Runoffs Will Decide Close Races For Mayor And City Council Seat C
In Unalaska, the highly contested races for mayor and City Council Seat C are headed to runoff elections.
City officials made the announcement on Friday after canvassing 82 outstanding ballots.
At City Hall, Unalaska's city clerk feeds a bundle of absentee and questioned ballots into a vote-counting machine while candidate Frank Kelty sits nearby. He's eagerly awaiting the results, which will tell him if he still has a shot at the mayor's office.
"In all the years I've been in local elections here, I've never lost," says Kelty, a longtime Unalaska politician and current city councilor.
Kelty was mayor for a decade in the 1990s, and now he's running for the top job again. Waiting next to him, Jeff Treannie is new to local politics. He's vying for Seat C on the City Council.
"This is great," says Treannie. "I'm loving it."
Kelty and Treannie have different levels of experience, but right now they're in the same boat. They both hold second place in their respective five-way races, trailing behind incumbents and hoping they earn enough votes for a runoff.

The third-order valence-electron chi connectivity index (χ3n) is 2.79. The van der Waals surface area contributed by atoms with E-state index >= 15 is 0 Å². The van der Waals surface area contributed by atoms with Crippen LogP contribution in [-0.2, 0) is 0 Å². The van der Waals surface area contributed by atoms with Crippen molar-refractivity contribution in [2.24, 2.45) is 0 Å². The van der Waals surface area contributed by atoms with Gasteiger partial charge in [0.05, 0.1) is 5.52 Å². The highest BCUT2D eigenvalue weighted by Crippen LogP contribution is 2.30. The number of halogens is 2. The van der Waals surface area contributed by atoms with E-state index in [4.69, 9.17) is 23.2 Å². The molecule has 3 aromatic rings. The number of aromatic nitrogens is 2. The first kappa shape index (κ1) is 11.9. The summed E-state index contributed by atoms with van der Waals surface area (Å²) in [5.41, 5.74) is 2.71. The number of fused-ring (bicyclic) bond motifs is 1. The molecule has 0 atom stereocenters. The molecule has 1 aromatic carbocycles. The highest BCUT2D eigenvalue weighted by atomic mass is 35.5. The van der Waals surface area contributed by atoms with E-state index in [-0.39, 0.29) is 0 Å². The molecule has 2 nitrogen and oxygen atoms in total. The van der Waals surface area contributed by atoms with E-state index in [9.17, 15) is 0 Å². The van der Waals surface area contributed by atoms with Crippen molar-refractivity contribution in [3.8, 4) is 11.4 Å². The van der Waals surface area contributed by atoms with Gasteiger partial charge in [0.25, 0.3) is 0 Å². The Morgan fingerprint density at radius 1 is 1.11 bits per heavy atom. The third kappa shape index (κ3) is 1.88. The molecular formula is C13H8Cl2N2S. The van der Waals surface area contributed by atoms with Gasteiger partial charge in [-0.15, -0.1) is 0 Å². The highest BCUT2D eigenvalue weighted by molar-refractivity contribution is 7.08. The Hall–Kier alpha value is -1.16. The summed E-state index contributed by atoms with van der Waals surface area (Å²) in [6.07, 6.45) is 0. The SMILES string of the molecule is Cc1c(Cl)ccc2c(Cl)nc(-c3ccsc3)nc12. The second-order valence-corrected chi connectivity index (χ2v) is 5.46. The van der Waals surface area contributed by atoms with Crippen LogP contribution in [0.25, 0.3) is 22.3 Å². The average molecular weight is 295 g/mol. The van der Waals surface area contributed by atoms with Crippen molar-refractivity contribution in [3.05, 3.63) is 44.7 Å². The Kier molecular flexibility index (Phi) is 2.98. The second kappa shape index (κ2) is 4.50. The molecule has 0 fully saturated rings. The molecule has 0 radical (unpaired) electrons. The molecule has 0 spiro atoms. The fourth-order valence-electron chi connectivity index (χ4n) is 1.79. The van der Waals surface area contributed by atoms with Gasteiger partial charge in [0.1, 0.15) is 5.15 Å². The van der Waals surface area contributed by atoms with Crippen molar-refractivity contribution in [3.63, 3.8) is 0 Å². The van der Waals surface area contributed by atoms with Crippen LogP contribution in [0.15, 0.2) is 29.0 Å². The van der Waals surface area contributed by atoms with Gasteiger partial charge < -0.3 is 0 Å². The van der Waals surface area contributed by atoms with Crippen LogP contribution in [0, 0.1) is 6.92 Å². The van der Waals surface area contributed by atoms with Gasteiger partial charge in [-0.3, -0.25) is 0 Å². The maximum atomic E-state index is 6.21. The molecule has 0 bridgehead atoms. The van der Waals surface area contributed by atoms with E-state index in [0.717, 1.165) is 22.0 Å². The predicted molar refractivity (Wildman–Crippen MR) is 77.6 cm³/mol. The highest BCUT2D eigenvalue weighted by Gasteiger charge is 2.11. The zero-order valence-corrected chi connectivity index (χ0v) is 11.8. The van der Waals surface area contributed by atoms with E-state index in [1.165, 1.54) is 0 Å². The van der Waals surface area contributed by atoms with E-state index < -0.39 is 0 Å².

Officials determine about half of the outstanding ballots are valid. So as the machine tallies them up, City Clerk Cat Hazen says it's bound to be close.
"Certainly enough to make a difference in the final results," says Hazen.
When the results are declared, the ballots make a difference for both races.
"No candidate has received more than 40 percent of the vote, so there will be a runoff," she says.
In the contest for mayor, incumbent Shirley Marquardt takes 39.6 percent of the vote and falls short of winning outright by just three votes. Kelty says he's glad he still has a chance to challenge her, especially in a two-way runoff.
"I think we'll get a true sense of what the public wants with only a two-candidate race instead of a five-candidate race," he says. "I'll just get out there, campaign hard, and see what happens."
Treannie says he'll step up his campaigning as well. In the continued contest for Seat C, he'll face incumbent Roger Rowland, who only needed 10 more votes to avoid a runoff.
"I'm going to get a hold of the other three candidates who were running in the race before," says Treannie. "Obviously, there were a bunch of votes that didn't go for Roger, so I'm going to try to get them to help me campaign."
Runoff elections will be held Nov. 1.